Editor’s Note: For almost two decades, and through the administrations of three very different presidents, the United States has tried to focus more on Asia and less on the Middle East. This change has proved easy in theory but hard in practice. Ali Wyne, of the Eurasia Group, describes past U.S. efforts to shift away from the Middle East toward Asia and argues that it is critical for the Biden administration to succeed where others failed.
One of the Biden administration’s foremost challenges, and greatest opportunities, will be to cement a strategic shift that prior administrations have struggled to effect for the past two decades—rebalancing U.S. foreign policy away from the convulsions of the Middle East toward the resurgence of the Asia-Pacific.
The George W. Bush administration took office intending to change priorities. Nina Silove, a distinguished scholar of U.S. grand strategy, traces “the origins of the idea of reorienting toward Asia … to early 2001” and notes that, despite 9/11, the Bush administration “had planned a military-diplomatic reorientation toward Asia” by 2004. The administration made significant contributions to advancing the U.S.-India relationship, and with his “responsible stakeholder” address in September 2005, then-Deputy Secretary of State Robert Zoellick introduced a concept that continues to inform how the United States discusses China’s interactions with the postwar order. Even so, counterterrorism in the Middle East became the administration’s overarching priority after 9/11, with the 2003 Iraq War and the difficult occupation that followed keeping the United States committed to, or perhaps entrapped in, the region. President Bush described his administration’s March 2006 national security strategy as a “wartime” document, a nod to increasingly strong insurgencies in Afghanistan and Iraq.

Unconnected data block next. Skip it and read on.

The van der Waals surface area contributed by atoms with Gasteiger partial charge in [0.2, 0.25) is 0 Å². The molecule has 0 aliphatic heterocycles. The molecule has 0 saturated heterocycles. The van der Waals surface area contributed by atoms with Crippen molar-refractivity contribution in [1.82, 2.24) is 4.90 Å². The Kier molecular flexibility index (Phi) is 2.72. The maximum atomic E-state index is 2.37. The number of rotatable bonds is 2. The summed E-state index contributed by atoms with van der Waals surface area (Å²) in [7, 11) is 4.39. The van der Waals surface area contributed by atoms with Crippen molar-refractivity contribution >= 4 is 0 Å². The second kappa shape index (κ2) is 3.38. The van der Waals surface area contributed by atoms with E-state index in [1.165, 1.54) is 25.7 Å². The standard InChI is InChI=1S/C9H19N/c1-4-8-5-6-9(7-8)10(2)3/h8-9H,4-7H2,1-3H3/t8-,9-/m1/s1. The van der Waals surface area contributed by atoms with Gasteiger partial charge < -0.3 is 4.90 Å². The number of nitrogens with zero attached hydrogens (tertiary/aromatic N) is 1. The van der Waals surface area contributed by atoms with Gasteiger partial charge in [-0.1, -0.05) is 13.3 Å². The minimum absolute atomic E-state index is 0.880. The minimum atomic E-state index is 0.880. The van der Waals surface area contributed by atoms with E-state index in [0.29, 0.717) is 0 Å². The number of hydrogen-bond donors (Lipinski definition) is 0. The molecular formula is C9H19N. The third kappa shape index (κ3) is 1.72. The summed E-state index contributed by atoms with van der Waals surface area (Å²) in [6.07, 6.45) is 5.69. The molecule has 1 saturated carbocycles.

While Barack Obama and Donald Trump had significantly different foreign policy outlooks, each came to office determined to reduce America’s focus on the Middle East.
Arguing that America’s intervention in Iraq had undercut its original post-9/11 focus, President Obama explained in March 2009 that the United States should pursue “a clear and focused goal: to disrupt, dismantle, and defeat al-Qaeda in Pakistan and Afghanistan.” Despite his misgivings about the possibility of a durable military solution in Afghanistan, he ultimately oversaw an increase in U.S. troop levels there from 36,000 when he took office to a peak of 100,000 in May 2011. Though that number had fallen to 8,400 by the time his presidency concluded, other crises in the Middle East had unfolded, among them a series of revolutions across the Arab world, the devolution of Syria and Libya into civil war, and the rise of the Islamic State. The president authorized the deployment of 275 troops to Iraq to counter the Islamic State in June 2014, and that figure is estimated to have risen to some 5,000 by April 2016, when he announced that Washington would deploy an additional 250 Special Forces fighters to Syria. On balance, then, while the Obama administration sought to retrain America’s sights eastward—the Pentagon announced in January 2012 that the U.S. military would “of necessity rebalance toward the Asia-Pacific region”—it was unable to recalibrate as much as it would have liked.
In his February 2019 State of the Union address, President Trump declared that “[g]reat nations do not fight endless wars.” A report in October of that year, though, noted that there were more U.S. forces deployed to the Middle East than when he had taken office. The Trump administration pursued a “maximum pressure” campaign against Iran and, as tensions between Washington and Tehran grew, deployed roughly 14,000 additional troops to the Gulf between May and October 2019. In addition, on the eve of the 2020 presidential election, there were still some 10,000 U.S. troops in Afghanistan, Iraq, and Syria, only slightly fewer than there had been at the end of the Obama administration.